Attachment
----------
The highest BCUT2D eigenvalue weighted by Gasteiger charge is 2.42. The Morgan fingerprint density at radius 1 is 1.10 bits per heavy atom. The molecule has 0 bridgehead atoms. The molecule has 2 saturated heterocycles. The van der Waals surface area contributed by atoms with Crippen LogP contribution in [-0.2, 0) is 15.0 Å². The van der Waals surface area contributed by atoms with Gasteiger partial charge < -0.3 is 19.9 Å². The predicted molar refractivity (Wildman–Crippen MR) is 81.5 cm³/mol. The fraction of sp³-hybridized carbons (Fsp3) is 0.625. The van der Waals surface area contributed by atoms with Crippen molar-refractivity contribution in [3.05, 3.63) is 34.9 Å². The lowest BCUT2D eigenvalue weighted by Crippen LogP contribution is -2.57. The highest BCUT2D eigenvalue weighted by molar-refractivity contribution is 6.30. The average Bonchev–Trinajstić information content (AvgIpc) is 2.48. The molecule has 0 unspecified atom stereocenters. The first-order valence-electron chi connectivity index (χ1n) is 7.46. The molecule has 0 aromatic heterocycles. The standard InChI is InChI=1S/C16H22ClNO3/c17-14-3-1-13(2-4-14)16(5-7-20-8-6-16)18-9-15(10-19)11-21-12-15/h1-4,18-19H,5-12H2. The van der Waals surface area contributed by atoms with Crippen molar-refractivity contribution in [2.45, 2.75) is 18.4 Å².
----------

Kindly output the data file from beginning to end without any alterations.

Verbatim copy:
The highest BCUT2D eigenvalue weighted by Gasteiger charge is 2.42. The Morgan fingerprint density at radius 1 is 1.10 bits per heavy atom. The molecule has 0 bridgehead atoms. The molecule has 2 saturated heterocycles. The van der Waals surface area contributed by atoms with Crippen LogP contribution in [-0.2, 0) is 15.0 Å². The van der Waals surface area contributed by atoms with Gasteiger partial charge < -0.3 is 19.9 Å². The predicted molar refractivity (Wildman–Crippen MR) is 81.5 cm³/mol. The fraction of sp³-hybridized carbons (Fsp3) is 0.625. The van der Waals surface area contributed by atoms with Crippen molar-refractivity contribution in [3.05, 3.63) is 34.9 Å². The lowest BCUT2D eigenvalue weighted by Crippen LogP contribution is -2.57. The highest BCUT2D eigenvalue weighted by molar-refractivity contribution is 6.30. The average Bonchev–Trinajstić information content (AvgIpc) is 2.48. The molecule has 0 unspecified atom stereocenters. The first-order valence-electron chi connectivity index (χ1n) is 7.46. The molecule has 0 aromatic heterocycles. The standard InChI is InChI=1S/C16H22ClNO3/c17-14-3-1-13(2-4-14)16(5-7-20-8-6-16)18-9-15(10-19)11-21-12-15/h1-4,18-19H,5-12H2. The van der Waals surface area contributed by atoms with Crippen molar-refractivity contribution in [2.45, 2.75) is 18.4 Å².